How to Stop Anxiety Attacks and their Symptoms - The Anxiety Guide (2022)

How to Stop Anxiety Attacks and their Symptoms - The Anxiety Guide (1)

Suddenly something feels very wrong. You feel like you might be losing control. You feel physical symptoms that mimic serious health problems and in some cases you feel as if death or doom is imminent.

The feeling builds up over time. It starts to get overwhelming. You feel one immense moment of pure fear as if this is your last moment on earth and then suddenly - out of nowhere - it fades away.

What you suffered from may feel as severe as a heart attack. But more likely what you suffered from is an anxiety attack. Anxiety attacks are intense moments of pure anxiety that cause real physical symptoms that create intense and devastating anxiety.

Introduction to Anxiety Attacks/Panic Attacks

Anxiety attacks are not a psychological term, so their definition can vary a bit depending on the speaker. But anxiety attacks are often used either synonymously with the term "panic attacks" (or as a way of referring to lighter versions of panic attacks that are a bit less debilitating but still very troublesome).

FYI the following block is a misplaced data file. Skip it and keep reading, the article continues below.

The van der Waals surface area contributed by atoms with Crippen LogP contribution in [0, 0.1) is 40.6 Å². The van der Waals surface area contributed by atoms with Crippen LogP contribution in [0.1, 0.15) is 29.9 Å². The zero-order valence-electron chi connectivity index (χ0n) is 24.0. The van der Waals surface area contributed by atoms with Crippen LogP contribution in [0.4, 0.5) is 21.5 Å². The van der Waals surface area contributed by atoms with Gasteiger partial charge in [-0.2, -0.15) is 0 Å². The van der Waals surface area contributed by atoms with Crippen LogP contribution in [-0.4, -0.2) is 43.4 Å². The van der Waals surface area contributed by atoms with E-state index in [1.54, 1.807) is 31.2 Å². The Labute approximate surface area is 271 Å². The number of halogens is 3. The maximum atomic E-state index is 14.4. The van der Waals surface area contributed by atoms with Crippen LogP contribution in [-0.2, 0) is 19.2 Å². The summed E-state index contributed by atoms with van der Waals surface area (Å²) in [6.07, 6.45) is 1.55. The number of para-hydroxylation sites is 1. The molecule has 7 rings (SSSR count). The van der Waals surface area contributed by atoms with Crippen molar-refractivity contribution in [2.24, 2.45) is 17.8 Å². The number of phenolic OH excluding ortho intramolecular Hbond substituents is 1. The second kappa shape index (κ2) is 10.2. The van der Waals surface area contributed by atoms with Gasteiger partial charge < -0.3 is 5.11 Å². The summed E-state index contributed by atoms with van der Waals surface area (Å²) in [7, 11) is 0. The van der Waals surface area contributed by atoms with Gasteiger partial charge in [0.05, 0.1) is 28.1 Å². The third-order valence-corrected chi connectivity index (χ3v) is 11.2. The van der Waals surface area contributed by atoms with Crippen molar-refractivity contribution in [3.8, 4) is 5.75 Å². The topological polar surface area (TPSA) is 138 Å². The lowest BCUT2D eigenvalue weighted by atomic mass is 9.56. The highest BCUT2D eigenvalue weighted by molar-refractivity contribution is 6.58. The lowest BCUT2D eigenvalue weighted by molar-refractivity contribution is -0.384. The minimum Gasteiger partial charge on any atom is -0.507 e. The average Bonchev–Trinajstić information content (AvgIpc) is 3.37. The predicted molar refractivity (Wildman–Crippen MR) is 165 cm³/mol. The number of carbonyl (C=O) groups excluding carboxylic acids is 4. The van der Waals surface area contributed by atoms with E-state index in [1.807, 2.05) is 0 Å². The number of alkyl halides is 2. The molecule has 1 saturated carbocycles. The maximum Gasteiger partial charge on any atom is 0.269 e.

Panic attacks are short term (usually about 10 minutes) moments of anxiety so severe, it can feel like you are about to die. During an anxiety attack, you'll often experience a host of physical and mental symptoms that can leave you severely frightened and incredibly drained once they pass. These include:

  • Rapid and pounding heartbeat.
  • Heart pressure.
  • Chest pains.
  • Sweating or hot/cold sensations.
  • Shortness of breath.
  • Lightheadedness.
  • Muscle weakness or tingling.
  • Feelings of losing control.
  • Intense feeling of doom.
  • Depersonalization or feelings of going crazy.
  • Nausea or stomach discomfort.
  • Need to urinate or defecate.
  • Head pressure or headache.

It's not uncommon to experience other unusual symptoms during an anxiety attack that all contribute to further fear. Anxiety attacks tend to peak around 10 minutes in and then slowly fade over the course of a few hours, often leaving the individual drained and anxious, and in some cases wondering what went wrong.